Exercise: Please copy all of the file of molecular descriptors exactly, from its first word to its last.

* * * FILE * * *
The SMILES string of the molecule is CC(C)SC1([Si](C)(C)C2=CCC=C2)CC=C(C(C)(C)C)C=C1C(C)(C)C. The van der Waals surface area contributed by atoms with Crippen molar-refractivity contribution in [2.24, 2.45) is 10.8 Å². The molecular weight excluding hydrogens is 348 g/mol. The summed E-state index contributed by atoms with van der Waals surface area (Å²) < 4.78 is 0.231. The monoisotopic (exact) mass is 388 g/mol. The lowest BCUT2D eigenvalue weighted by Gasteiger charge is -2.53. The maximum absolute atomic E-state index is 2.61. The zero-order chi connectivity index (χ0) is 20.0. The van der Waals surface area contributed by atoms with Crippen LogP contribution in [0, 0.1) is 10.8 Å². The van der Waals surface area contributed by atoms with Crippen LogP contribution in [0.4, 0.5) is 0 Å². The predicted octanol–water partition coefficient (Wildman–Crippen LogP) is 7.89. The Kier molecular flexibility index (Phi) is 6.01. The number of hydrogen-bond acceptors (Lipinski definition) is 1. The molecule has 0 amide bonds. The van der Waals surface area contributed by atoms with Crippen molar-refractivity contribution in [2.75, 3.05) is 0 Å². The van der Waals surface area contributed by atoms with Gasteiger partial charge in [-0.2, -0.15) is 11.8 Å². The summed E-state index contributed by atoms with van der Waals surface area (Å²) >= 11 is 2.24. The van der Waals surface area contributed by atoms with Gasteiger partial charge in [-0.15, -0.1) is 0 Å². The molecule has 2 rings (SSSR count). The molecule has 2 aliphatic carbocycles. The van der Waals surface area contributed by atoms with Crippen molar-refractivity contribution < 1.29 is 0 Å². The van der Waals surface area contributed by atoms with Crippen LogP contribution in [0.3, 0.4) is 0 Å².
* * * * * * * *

The SMILES string of the molecule is CC(C)SC1([Si](C)(C)C2=CCC=C2)CC=C(C(C)(C)C)C=C1C(C)(C)C. The van der Waals surface area contributed by atoms with Crippen molar-refractivity contribution in [2.24, 2.45) is 10.8 Å². The molecular weight excluding hydrogens is 348 g/mol. The summed E-state index contributed by atoms with van der Waals surface area (Å²) < 4.78 is 0.231. The monoisotopic (exact) mass is 388 g/mol. The lowest BCUT2D eigenvalue weighted by Gasteiger charge is -2.53. The maximum absolute atomic E-state index is 2.61. The zero-order chi connectivity index (χ0) is 20.0. The van der Waals surface area contributed by atoms with Crippen LogP contribution in [0, 0.1) is 10.8 Å². The van der Waals surface area contributed by atoms with Crippen LogP contribution in [0.4, 0.5) is 0 Å². The predicted octanol–water partition coefficient (Wildman–Crippen LogP) is 7.89. The Kier molecular flexibility index (Phi) is 6.01. The number of hydrogen-bond acceptors (Lipinski definition) is 1. The molecule has 0 amide bonds. The van der Waals surface area contributed by atoms with Crippen molar-refractivity contribution in [2.75, 3.05) is 0 Å². The van der Waals surface area contributed by atoms with Gasteiger partial charge in [-0.2, -0.15) is 11.8 Å². The summed E-state index contributed by atoms with van der Waals surface area (Å²) >= 11 is 2.24. The van der Waals surface area contributed by atoms with Gasteiger partial charge in [-0.15, -0.1) is 0 Å². The molecule has 2 rings (SSSR count). The molecule has 2 aliphatic carbocycles. The van der Waals surface area contributed by atoms with Crippen molar-refractivity contribution < 1.29 is 0 Å². The van der Waals surface area contributed by atoms with Crippen LogP contribution in [0.3, 0.4) is 0 Å².